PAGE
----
The business newspaper Kommersant writes about the motives of the truckers: the drivers want a reasonable approach to the introduction of the Platon system and they want the government finally to listen to them. The truck drivers expressed particular frustration with the fact that the issue of the Platon system was not mentioned in President Putin’s address to the Federal Assembly – the truckers were waiting for some kind of signal and solutions for themselves in this speech.
Anton Nosik, blogger at the Echo of Moscow radio station, believes that it is absurd to identify with the long-distance truckers. The potential of their movement, the author stresses, is zero, and the union that leads them is a fully “purchasable” structure, which is only seeking a monetary proposal from the government. Protests of truckers are not capable of changing a country that is overrun with corruption and run by an inefficient management system, at the very least because the drivers are only interested in pursuing their own economic interests.
Quotes of the week:
Vladimir Putin on Turkey in his address to the Federal Assembly: “If anyone thinks that after committing a heinous war crime – the murder of our people – they can get off easy, by just us placing an embargo on the import of their tomatoes or placing limitations in the construction or other sectors, they are deeply mistaken. We will often remind them about what they did. And they will regret what they have done more than once. We know very well what needs to be done.”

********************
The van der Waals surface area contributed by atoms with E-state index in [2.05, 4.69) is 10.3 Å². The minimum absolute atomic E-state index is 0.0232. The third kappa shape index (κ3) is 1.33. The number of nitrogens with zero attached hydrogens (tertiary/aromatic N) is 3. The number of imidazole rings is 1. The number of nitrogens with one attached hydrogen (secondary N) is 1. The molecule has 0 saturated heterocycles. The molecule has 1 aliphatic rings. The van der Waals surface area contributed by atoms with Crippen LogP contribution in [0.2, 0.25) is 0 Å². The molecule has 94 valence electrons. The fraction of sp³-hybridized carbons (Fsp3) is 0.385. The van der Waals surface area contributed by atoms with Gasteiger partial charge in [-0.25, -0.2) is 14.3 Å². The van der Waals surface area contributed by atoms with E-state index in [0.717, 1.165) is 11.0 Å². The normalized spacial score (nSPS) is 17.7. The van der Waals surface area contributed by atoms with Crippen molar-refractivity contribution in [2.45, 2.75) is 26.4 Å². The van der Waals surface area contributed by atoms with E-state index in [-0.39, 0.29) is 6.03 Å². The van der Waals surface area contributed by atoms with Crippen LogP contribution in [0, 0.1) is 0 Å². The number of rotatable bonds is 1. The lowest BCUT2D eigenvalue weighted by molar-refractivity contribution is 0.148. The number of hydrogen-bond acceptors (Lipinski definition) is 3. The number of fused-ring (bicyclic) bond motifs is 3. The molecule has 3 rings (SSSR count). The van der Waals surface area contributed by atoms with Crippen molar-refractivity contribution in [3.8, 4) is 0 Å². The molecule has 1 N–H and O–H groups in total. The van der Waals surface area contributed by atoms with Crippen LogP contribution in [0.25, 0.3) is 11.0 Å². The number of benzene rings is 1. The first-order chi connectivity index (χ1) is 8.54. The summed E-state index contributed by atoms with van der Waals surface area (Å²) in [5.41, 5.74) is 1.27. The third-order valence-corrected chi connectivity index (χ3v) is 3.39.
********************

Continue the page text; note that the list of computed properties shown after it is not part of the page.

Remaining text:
Opposition leader Alexey Navalny on the results of the investigation into Mr. Chayka: “It is impossible to seriously assume that the ‘business’ of the prosecutor’s family, with all its wonderful dealings – from forcible takeovers of enterprises to mysterious killings, from state contracts to business partnerships with the Tsapka Gang, could have gone on, unnoticed by the political leadership of the country, including President Putin.”
Yury Chayka on the investigation into his affairs: “For me it is obvious that this was a purchased investigation, not performed using the money of the investigators. Big Money was involved! The presented details are deliberately deceitful in character, and are fully groundless.”
Gennady Zyuganov, leader of the Communist Party of the Russian Federation on the ACF’s investigation of Chayka: “I do not wish to comment on this matter, as this information was published by the CIA. And everything the CIA publishes has not yet been of benefit to us.”
The ISIS militant threatening Russia during the execution of a “Russian spy”: “People of Russia, you have once again been dragged into an unwinnable war. You will not be safe. We will kill your children for each dead child here, and we will destroy your homes for each destroyed house here. Oh, Russian mothers, hold on to your sons, otherwise they will face the same fate.”
Ramzan Kadyrov, head of Chechnya, on the execution of the Russian citizen: “Whoever did this, will get a one-way ticket from us.”